New reporting requirements introduced by the Obama administration today would require companies to report to the federal government what they pay their employees by race, gender, and ethnicity.
While this may sound relatively harmless on the surface, the new reporting requirements and threats employed by government bureaucrats about how this data will be used against businesses will encourage more employers to adopt rigid pay structures to protect against legal claims. This will hurt workers’ pay and workplace flexibility.
It is already illegal for employers to discriminate on the basis of race, color, religion, national origin, or sex. Two statutes in particular protect individuals from discrimination in pay and employment based on these protected factors. They are Title VII of the Civil Rights Act of 1964 and The Equal Pay Act of 1963.
Despite assertions by the Obama administration, there is little evidence from studies to ascertain whether U.S. employees suffer from widespread discrimination in these cases. The so-called wage gap between men and women is based on faulty statistics that quickly dissipate when researchers account for other factors that affect job prospects and pay. Such factors include hours worked, education and experience, occupation and industry, non-cash benefits, and work interruptions. In other words, a woman might make certain choices, such as opting to study in a less lucrative field (such as choosing to major in education over engineering) or deciding to stay home with her children for a few years, that affect her pay. But her pay is likely not very different from the pay of a man who made such choices—it’s just that fewer men do make those choices.
Undoubtedly, some individuals suffer from discrimination by bad employers, and they have legal remedies to address individual circumstances. The Equal Employment Opportunity Commission provides many resources in this regard.
The new reporting requirements and threats employed by government bureaucrats about how this data will be used against businesses will encourage more employers to adopt rigid pay structures to protect against legal claims.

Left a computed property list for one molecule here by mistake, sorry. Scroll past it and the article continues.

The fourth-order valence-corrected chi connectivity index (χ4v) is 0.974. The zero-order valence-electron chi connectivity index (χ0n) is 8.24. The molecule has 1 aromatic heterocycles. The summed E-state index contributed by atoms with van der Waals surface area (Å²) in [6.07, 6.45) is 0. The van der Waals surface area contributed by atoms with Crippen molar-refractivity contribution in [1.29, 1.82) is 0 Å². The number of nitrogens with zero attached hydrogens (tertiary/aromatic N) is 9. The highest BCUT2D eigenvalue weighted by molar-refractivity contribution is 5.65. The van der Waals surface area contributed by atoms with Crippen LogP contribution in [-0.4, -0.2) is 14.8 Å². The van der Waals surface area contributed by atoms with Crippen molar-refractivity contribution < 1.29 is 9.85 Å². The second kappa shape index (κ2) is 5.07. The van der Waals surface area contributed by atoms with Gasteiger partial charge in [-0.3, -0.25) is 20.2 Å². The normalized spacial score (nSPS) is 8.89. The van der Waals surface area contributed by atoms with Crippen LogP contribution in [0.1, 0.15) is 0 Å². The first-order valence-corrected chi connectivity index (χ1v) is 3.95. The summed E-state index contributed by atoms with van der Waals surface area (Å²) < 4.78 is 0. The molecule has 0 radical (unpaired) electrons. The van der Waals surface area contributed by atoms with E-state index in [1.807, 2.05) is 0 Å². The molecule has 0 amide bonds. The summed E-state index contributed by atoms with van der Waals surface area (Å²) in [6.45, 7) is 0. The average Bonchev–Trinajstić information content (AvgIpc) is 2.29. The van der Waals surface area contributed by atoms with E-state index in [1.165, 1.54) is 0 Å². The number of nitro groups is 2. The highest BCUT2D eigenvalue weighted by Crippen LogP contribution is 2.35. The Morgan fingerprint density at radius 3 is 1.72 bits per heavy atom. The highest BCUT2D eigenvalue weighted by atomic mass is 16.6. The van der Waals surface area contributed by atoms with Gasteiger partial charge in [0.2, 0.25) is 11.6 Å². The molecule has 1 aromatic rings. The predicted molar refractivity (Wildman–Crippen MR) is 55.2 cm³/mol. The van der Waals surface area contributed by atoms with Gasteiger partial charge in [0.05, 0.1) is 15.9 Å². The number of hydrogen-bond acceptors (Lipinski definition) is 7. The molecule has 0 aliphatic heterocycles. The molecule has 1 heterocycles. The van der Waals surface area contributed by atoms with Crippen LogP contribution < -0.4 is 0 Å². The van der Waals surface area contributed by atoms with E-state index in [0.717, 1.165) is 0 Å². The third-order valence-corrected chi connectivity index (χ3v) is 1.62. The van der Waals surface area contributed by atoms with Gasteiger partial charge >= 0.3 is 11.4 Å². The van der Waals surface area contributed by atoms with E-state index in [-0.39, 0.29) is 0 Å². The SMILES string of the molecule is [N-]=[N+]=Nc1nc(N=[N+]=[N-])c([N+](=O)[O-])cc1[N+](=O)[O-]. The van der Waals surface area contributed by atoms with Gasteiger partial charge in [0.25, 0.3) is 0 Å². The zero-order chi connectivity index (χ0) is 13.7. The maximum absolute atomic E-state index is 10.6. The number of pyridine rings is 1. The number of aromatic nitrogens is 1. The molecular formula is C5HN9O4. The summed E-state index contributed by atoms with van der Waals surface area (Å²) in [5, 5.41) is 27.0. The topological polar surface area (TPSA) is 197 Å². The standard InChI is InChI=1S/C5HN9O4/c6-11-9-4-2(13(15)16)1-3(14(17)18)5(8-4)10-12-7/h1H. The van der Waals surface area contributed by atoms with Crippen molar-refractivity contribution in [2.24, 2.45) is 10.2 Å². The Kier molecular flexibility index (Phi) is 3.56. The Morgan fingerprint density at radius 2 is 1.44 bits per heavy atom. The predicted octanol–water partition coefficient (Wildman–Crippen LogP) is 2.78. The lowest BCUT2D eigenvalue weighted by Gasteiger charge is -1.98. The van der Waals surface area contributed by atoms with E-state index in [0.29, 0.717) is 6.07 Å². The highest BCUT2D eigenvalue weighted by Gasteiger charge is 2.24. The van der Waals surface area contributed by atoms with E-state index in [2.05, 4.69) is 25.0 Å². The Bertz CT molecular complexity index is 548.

The new reporting requirements proposed by the Equal Employment Opportunity Commission (EEOC) and the Department of Labor would require businesses with 100 or more employees to report their employee profiles by race, ethnicity, sex, and job category, together with pay information, to facilitate Labor Department “enforcement work.”
“We will be using the information that we’re collecting as one piece of information that can inform our investigations,” said the Commission’s chairwoman, Jenny Yang.
Employers weary of costly discrimination lawsuits against them will likely react by adopting more rigid pay structures. The best way to protect against unfounded claims based on incomplete data that an employer is discriminating against an employee is to have one-size-fits-all pay structures that fit neatly into the boxes on government reporting forms.
This will lead to less flexible work arrangements, which are especially important to working parents, and less performance-based pay, like bonuses that encourage and reward excellence. Differentiated pay is a crucial mechanism for attracting and retaining qualified employees. Rigid pay structures will distort the labor market, thereby leaving our economy less productive.
The Paycheck Fairness Act included provisions similar to those now pursued by the Equal Employment Opportunity Commission via regulatory fiat. As is true in many other areas, notably the environment, the Obama administration is once again resorting to strong-arming businesses using the administrative state to force through rules that failed to pass in Congress.
The public has until April 1 to submit comments.